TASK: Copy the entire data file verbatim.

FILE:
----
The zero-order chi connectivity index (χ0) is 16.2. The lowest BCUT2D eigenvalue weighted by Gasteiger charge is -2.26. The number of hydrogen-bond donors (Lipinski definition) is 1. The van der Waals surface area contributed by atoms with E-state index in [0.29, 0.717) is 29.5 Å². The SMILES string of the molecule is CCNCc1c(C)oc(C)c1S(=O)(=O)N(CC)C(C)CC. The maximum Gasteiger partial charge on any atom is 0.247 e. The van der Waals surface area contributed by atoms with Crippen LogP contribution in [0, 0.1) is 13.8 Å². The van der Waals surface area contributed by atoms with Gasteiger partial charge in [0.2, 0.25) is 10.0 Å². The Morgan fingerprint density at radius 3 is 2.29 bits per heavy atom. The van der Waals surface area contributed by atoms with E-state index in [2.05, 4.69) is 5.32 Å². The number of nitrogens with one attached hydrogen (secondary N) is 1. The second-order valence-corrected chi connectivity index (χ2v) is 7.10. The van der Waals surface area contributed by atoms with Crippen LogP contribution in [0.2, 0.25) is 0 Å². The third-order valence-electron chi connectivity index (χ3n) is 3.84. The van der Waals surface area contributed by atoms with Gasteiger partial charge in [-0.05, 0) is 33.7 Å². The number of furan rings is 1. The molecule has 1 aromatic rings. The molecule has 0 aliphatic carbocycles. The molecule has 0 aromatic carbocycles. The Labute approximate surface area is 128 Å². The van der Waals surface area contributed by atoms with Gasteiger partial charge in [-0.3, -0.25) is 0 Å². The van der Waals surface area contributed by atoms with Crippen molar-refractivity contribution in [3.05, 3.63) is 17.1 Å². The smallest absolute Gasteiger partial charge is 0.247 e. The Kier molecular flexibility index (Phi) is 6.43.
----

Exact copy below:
The zero-order chi connectivity index (χ0) is 16.2. The lowest BCUT2D eigenvalue weighted by Gasteiger charge is -2.26. The number of hydrogen-bond donors (Lipinski definition) is 1. The van der Waals surface area contributed by atoms with E-state index in [0.29, 0.717) is 29.5 Å². The SMILES string of the molecule is CCNCc1c(C)oc(C)c1S(=O)(=O)N(CC)C(C)CC. The maximum Gasteiger partial charge on any atom is 0.247 e. The van der Waals surface area contributed by atoms with Crippen LogP contribution in [0, 0.1) is 13.8 Å². The van der Waals surface area contributed by atoms with Gasteiger partial charge in [0.2, 0.25) is 10.0 Å². The Morgan fingerprint density at radius 3 is 2.29 bits per heavy atom. The van der Waals surface area contributed by atoms with E-state index in [2.05, 4.69) is 5.32 Å². The number of nitrogens with one attached hydrogen (secondary N) is 1. The second-order valence-corrected chi connectivity index (χ2v) is 7.10. The van der Waals surface area contributed by atoms with Crippen LogP contribution in [0.2, 0.25) is 0 Å². The third-order valence-electron chi connectivity index (χ3n) is 3.84. The van der Waals surface area contributed by atoms with Gasteiger partial charge in [-0.05, 0) is 33.7 Å². The number of furan rings is 1. The molecule has 1 aromatic rings. The molecule has 0 aliphatic carbocycles. The molecule has 0 aromatic carbocycles. The Labute approximate surface area is 128 Å². The van der Waals surface area contributed by atoms with Gasteiger partial charge in [-0.3, -0.25) is 0 Å². The van der Waals surface area contributed by atoms with Crippen molar-refractivity contribution in [3.05, 3.63) is 17.1 Å². The smallest absolute Gasteiger partial charge is 0.247 e. The Kier molecular flexibility index (Phi) is 6.43.